Friday, August 3, 2018

August Newsletter

Dear AOS Students, Families, Friends, and Teachers,
         We’re officially into August! If you can’t believe that it’s already here, you aren’t alone. It feels like just yesterday that we were starting the month of June! August is a busy month here at Academy of Sound. With Summer Session coming to a close, we’re getting ready for a recital and Fall enrollment. Here’s what’s going on this month!

Summer Recital in the Park:
Our summer recital will be taking place on Tuesday, August 21st, at 7pm. It will be Waterman Triangle Park (101 Janesville St. Oregon, WI. 53575) Our event is on Facebook- check it out and share with friends!

If you haven’t signed up for the recital, it’s not too late! You can sign up on our website at:

Leveling Up!
We didn’t have any students level up in Method books this month, but we are have many that are close. Stay tuned for updates in September and October!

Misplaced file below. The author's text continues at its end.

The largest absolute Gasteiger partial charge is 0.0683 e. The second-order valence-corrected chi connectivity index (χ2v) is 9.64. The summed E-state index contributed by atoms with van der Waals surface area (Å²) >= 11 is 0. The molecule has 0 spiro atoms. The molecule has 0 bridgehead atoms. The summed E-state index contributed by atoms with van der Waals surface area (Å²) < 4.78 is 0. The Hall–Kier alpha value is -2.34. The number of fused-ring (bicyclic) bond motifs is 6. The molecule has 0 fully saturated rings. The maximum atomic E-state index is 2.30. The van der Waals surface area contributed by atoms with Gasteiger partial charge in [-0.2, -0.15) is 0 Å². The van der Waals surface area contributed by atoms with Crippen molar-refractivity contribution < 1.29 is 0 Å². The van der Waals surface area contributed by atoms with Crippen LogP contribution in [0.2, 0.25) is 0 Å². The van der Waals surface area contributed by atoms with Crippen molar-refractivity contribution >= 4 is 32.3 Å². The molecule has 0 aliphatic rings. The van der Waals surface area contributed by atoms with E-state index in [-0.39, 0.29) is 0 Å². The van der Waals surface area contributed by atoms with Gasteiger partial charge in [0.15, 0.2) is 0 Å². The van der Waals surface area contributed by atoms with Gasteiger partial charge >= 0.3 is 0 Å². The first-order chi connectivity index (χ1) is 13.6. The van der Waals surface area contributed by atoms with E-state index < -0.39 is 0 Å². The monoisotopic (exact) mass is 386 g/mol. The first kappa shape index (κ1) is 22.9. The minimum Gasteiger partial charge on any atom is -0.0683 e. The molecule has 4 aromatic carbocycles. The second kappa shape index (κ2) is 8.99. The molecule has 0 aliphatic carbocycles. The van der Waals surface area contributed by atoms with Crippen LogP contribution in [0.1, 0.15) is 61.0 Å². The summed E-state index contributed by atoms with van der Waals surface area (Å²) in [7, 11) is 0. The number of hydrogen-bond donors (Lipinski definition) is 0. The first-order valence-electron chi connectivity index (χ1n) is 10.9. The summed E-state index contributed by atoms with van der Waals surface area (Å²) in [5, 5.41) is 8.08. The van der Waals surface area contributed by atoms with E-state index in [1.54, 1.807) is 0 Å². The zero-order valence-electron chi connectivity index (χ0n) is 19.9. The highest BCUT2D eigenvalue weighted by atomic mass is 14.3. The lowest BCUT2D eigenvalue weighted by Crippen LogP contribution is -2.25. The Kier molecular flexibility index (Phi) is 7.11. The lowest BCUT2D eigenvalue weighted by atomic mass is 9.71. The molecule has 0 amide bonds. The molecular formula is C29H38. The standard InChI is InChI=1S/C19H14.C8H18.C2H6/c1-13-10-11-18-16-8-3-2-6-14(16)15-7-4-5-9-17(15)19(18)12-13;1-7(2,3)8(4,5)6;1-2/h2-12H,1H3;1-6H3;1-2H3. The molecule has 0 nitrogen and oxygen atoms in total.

Enrollment and Tuition Details:
         2018-2019 Academic Year lessons will begin on September 10th, 2018, and will go until May 22, 2019. As part of your tuition, school closings (such as Winter and Spring break,) are taken into account. All lessons are 45 minutes BUT 60 minute lessons can be requested. Tuition also includes optional participation in school recitals and events.

A couple of notes regarding lessons:

Piano Lessons:
         You might notice that the tuition for piano lessons is just slightly higher than some of the other lessons. Your tuition includes two professional tunings of your in-home piano. We recommend scheduling those in Fall and Spring for an optimal practice experience.

Guitar Lessons:
         Included in your guitar lessons are two professional adjustments. These adjustments will include a new set of strings. Maintaining your guitar will enhance your overall lessons and weekly practicing!

Sibling Discounts:
         Families that have two siblings enrolled in piano lessons can request a sibling discount on the 2X a year tuning premium if only one piano will be used in the home.

5 Inspirational Quotes to Live By When Practicing: